“Not the ACL again.” I’ve said and heard this sentence many times as a lifelong baseball fan, whenever a vital player would be sent to the disabled list with a torn anterior cruciate ligament. One of the most important ligaments in the knee, a torn ACL is a major setback for any athlete, as it’s difficult to repair and has a good chance of re-tearing even after it’s repaired. The standard surgical method for repairing a torn ACL involves drilling a tunnel through the tibia, removing the ligament, reconstructing it with a transplanted graft, and reattaching it. The technique has a lot of limitations, however, namely that entering the knee through the tibia makes it very difficult to reattach the ligament at its original attachment point.
Sounds painful, right? It is, and the graft often fails due to the inability to handle the same kind of strain as the original ligament. But Dr. Dana Piasecki, an orthopedic surgeon at OrthoCarolina Sports Medicine, may just have come up with a solution that could solve those problems and save the careers of hundreds of professional athletes with one little — 3D printed — surgical tool.
“The main problem is doctors are using a straight drill to create the tibia and femur attachment points for the graft, but instrumenting through the rigid tibial tunnel limits where you can get on the femur,” said Dr. Piasecki. “I realized I needed a procedure in which the drill is flexible and could be bent to follow the ligament’s normal path to impact the femur at the location and angle that anatomically mimics native ACL positioning. I then needed a tool that could be inserted into the inner knee space to grasp the flexible drill, steer it to the proper spot on the femur and hold it during the drilling process.”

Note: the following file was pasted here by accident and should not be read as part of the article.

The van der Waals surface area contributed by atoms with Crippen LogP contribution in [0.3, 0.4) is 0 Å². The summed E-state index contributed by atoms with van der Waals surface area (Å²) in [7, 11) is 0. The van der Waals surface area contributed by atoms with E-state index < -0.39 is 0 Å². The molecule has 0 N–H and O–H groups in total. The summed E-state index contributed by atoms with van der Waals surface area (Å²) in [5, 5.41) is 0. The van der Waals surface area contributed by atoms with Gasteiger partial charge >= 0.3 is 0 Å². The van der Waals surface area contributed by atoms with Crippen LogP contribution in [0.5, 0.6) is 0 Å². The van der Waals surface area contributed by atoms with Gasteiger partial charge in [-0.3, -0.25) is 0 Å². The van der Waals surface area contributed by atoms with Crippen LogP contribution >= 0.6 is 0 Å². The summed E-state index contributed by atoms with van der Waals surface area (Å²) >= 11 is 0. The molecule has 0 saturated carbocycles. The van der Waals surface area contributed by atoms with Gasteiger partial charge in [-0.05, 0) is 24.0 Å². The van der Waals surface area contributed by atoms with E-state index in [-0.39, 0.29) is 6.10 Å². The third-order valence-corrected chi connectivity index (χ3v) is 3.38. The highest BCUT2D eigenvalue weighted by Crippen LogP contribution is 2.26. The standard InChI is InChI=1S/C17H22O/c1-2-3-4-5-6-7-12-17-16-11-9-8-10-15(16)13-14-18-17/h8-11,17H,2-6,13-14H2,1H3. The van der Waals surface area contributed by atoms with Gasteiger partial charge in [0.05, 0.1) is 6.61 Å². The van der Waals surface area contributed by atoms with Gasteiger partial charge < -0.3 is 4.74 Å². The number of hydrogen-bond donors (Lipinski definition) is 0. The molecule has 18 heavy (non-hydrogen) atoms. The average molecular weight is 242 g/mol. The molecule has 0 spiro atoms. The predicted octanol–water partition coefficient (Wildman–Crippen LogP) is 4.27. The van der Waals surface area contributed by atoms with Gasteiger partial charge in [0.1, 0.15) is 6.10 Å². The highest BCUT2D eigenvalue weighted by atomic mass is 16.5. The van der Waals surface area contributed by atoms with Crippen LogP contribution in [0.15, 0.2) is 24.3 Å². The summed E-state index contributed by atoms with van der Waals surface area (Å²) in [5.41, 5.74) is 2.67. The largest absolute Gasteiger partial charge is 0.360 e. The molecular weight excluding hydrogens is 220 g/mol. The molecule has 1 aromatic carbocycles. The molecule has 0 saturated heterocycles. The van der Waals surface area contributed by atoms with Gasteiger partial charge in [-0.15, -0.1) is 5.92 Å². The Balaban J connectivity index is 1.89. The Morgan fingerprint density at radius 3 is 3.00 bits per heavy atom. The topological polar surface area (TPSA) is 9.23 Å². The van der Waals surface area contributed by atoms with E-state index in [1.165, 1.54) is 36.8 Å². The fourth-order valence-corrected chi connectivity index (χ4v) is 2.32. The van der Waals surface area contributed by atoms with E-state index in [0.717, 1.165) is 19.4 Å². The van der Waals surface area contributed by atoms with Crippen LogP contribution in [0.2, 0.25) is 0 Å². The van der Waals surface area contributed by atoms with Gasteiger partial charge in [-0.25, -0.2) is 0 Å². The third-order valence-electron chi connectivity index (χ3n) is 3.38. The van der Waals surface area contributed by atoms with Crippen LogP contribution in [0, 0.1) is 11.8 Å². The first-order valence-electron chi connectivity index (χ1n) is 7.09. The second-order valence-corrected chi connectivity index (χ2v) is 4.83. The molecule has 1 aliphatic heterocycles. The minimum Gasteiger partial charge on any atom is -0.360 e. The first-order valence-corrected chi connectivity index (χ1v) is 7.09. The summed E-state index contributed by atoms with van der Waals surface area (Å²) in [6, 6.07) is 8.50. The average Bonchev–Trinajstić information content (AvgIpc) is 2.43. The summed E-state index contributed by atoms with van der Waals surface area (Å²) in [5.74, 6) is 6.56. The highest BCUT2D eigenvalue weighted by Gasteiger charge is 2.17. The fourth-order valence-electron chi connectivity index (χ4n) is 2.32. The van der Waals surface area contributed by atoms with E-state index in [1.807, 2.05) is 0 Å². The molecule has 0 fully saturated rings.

Manufacturing such a small, complex tool at a low cost was going to be a challenge, so Dr. Piasecki turned to 3D printing. First he hand-carved the tool from plastic until he was satisfied with its shape, then turned it over to 3D scanning company Laser Design, who scanned it and created a 3D model. The company then printed several plastic prototypes using FDM technology, but the final tool would need to be printed with a strong, biocompatible metal that could be easily modified at low cost to accommodate the varying knee sizes of patients.
Enter Stratasys Direct Manufacturing, which used DMLS technology to manufacture the tool in Inconel 718. After some testing and modification with help from Laser Design, the Pathfinder ACL Guide, a low-cost, biocompatible, flexible metal tool, was completed, tested extensively, and finally registered with the FDA as a Class 1 Medical Device. So far, the Pathfinder has shown a 95% success rate in anchoring grafts at the location of the original ligament, which will allow them to withstand the same stress as the original ligament and greatly reduce the chances of re-tearing.
Dr. Piasecki has filed a patent for the device under the newly developed company Danamed Inc., which he began with his business partner Jim Duncan. 3D printing was about 97% cheaper than a traditional casting method would have been for manufacturing the tool, and the Pathfinder is now on the market.
“Pathfinder illustrates how 3D printing is uniquely capable of enabling breakthroughs in medical technology that otherwise would not be possible,” said John Self, project engineer at Stratasys Direct Manufacturing. “And by offering DanaMed 97 percent cost savings over conventional manufacturing methods, 3D printing has demonstrated its business value in bringing complex, high-quality parts to market.”
The Pathfinder is also yet another example of the effectiveness of metal 3D printing for medical applications. Stratasys Direct Manufacturing has almost tripled their metal 3D printing capacity in the last year and a half, after a survey showed that the use of metal 3D printing is expected to nearly double over the next three years. Let’s hear your thoughts on this story in the 3D Printing and ACL Surgery forum on 3DPB.com.
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